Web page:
Management Plays Key Role in Success of Electronic Patient Record SystemBy Channel Insider Staff | Posted 2004-05-26 Email Print
Re-Thinking HR: What Every CIO Needs to Know About Tomorrow's Workforce
Evanston Northwestern Healthcare's CIO claims the organization's electronic patient record system has been such a success because its board mandated that all health care workers participate in the systems' development and implementation.The secret to success for electronic health systems is not to do them halfway, says Tom Smith, CIO of Evanston Northwestern Healthcare. When ENH began its three-year, $30 million move to a fully integrated system, he says, the biggest resource was the support of the ENH board, which ensured that all health care workers participate in the systems' development and implementation.
"This was not the No. 1 IT project, it was the No. 1 corporate project," Smith says. The system effectively shifts "the focus from the institution to the patient. This allows the record to follow the patientfrom the physician's office to the laboratory to the hospitalrather than be scattered among various providers. It integrates computerized physician order entry [CPOE] with electronic patient records, so all charting of patients; ordering of tests, procedures and medications; registration; scheduling; and physician billing is done electronically through one system."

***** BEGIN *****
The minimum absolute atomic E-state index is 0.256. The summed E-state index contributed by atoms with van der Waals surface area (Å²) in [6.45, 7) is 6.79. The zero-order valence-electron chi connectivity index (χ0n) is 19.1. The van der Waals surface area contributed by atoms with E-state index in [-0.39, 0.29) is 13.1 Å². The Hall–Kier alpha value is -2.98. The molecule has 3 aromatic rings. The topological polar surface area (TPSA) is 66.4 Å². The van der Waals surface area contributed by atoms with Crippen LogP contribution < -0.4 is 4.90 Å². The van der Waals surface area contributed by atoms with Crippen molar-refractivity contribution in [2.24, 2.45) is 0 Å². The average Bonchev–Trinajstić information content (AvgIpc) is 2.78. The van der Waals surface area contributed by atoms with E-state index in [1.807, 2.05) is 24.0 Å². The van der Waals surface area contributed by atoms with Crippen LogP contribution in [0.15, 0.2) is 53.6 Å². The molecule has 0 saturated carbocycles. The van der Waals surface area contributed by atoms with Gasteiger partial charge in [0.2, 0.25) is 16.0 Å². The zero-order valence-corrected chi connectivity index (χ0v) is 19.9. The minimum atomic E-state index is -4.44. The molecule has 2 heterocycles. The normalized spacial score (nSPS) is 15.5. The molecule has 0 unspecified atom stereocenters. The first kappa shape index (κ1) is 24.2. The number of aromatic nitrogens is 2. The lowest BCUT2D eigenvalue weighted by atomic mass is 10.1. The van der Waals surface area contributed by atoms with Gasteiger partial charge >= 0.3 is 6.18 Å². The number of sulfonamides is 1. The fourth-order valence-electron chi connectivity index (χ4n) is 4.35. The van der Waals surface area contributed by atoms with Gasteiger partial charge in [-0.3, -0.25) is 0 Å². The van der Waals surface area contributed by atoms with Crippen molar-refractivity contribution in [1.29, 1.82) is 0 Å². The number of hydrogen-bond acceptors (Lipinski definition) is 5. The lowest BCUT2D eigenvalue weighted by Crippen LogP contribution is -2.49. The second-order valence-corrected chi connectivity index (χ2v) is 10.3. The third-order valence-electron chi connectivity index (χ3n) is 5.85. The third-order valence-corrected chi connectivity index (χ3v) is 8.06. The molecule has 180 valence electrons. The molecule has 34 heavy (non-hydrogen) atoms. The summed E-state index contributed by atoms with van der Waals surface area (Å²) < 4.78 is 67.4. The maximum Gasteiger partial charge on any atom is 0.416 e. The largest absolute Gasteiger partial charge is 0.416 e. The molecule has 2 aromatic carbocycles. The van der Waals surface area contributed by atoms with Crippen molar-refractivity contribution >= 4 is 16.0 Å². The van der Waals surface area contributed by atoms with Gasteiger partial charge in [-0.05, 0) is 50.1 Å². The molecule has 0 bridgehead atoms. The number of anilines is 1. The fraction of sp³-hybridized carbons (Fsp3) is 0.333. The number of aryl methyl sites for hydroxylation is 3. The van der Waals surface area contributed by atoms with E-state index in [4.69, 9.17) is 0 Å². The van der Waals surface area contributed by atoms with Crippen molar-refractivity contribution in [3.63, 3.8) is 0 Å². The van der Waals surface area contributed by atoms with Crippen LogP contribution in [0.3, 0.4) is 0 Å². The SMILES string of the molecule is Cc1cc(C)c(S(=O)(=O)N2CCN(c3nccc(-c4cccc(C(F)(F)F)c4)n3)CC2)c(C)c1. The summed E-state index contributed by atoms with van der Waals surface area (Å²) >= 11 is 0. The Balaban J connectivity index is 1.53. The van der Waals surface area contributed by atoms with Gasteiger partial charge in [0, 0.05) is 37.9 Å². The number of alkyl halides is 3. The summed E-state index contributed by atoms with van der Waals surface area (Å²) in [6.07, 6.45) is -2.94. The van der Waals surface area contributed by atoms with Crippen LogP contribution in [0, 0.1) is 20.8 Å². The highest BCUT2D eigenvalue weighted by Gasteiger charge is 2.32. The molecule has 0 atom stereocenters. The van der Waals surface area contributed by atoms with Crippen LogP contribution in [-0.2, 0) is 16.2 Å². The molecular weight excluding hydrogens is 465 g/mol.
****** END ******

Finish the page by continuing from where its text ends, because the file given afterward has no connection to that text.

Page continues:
ENH's three hospitals are among 41 throughout the nation that fully comply with the CPOE standards set by the Leapfrog Group, a coalition of large employers that is setting standards for health care.
The teams consisted of doctors, nurses and technicians, who met regularly with IS staff members, sometimes as often as three days a week. "This required a lot of extra work," Smith acknowledges, "but management really insisted," and since everyone knew using the system would be required, people were motivated to help set up a system that would work for them.
After about three months of mapping workflows, IS spent another five months going back to the teams to rethink and refine the workflow analysis. In the end, says Smith, "we had about 500 major workflows, each with two or three subsets, such as weekend versus weekday procedures."
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